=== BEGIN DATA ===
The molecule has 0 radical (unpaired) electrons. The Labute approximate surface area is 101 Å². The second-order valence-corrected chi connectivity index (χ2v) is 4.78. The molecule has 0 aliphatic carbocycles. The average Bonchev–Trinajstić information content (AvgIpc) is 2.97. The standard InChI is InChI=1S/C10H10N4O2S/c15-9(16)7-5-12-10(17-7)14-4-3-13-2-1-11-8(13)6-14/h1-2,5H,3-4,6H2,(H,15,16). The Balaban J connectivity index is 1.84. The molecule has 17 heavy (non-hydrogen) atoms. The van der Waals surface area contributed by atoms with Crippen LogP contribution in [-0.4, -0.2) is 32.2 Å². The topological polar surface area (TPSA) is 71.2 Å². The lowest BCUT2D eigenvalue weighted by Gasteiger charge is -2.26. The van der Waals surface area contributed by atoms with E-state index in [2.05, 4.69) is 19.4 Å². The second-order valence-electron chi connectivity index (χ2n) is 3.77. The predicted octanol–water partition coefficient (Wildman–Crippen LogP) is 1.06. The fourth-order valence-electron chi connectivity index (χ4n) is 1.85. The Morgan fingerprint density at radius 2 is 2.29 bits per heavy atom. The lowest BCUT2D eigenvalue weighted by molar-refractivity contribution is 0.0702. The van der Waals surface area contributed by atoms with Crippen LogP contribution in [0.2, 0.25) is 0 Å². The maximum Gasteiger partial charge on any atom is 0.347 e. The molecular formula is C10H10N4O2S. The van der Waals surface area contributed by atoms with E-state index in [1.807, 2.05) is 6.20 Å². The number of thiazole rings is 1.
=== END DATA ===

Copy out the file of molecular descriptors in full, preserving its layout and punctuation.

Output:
The molecule has 0 radical (unpaired) electrons. The Labute approximate surface area is 101 Å². The second-order valence-corrected chi connectivity index (χ2v) is 4.78. The molecule has 0 aliphatic carbocycles. The average Bonchev–Trinajstić information content (AvgIpc) is 2.97. The standard InChI is InChI=1S/C10H10N4O2S/c15-9(16)7-5-12-10(17-7)14-4-3-13-2-1-11-8(13)6-14/h1-2,5H,3-4,6H2,(H,15,16). The Balaban J connectivity index is 1.84. The molecule has 17 heavy (non-hydrogen) atoms. The van der Waals surface area contributed by atoms with Crippen LogP contribution in [-0.4, -0.2) is 32.2 Å². The topological polar surface area (TPSA) is 71.2 Å². The lowest BCUT2D eigenvalue weighted by Gasteiger charge is -2.26. The van der Waals surface area contributed by atoms with E-state index in [2.05, 4.69) is 19.4 Å². The second-order valence-electron chi connectivity index (χ2n) is 3.77. The predicted octanol–water partition coefficient (Wildman–Crippen LogP) is 1.06. The fourth-order valence-electron chi connectivity index (χ4n) is 1.85. The Morgan fingerprint density at radius 2 is 2.29 bits per heavy atom. The lowest BCUT2D eigenvalue weighted by molar-refractivity contribution is 0.0702. The van der Waals surface area contributed by atoms with Crippen LogP contribution in [0.2, 0.25) is 0 Å². The maximum Gasteiger partial charge on any atom is 0.347 e. The molecular formula is C10H10N4O2S. The van der Waals surface area contributed by atoms with E-state index in [1.807, 2.05) is 6.20 Å². The number of thiazole rings is 1.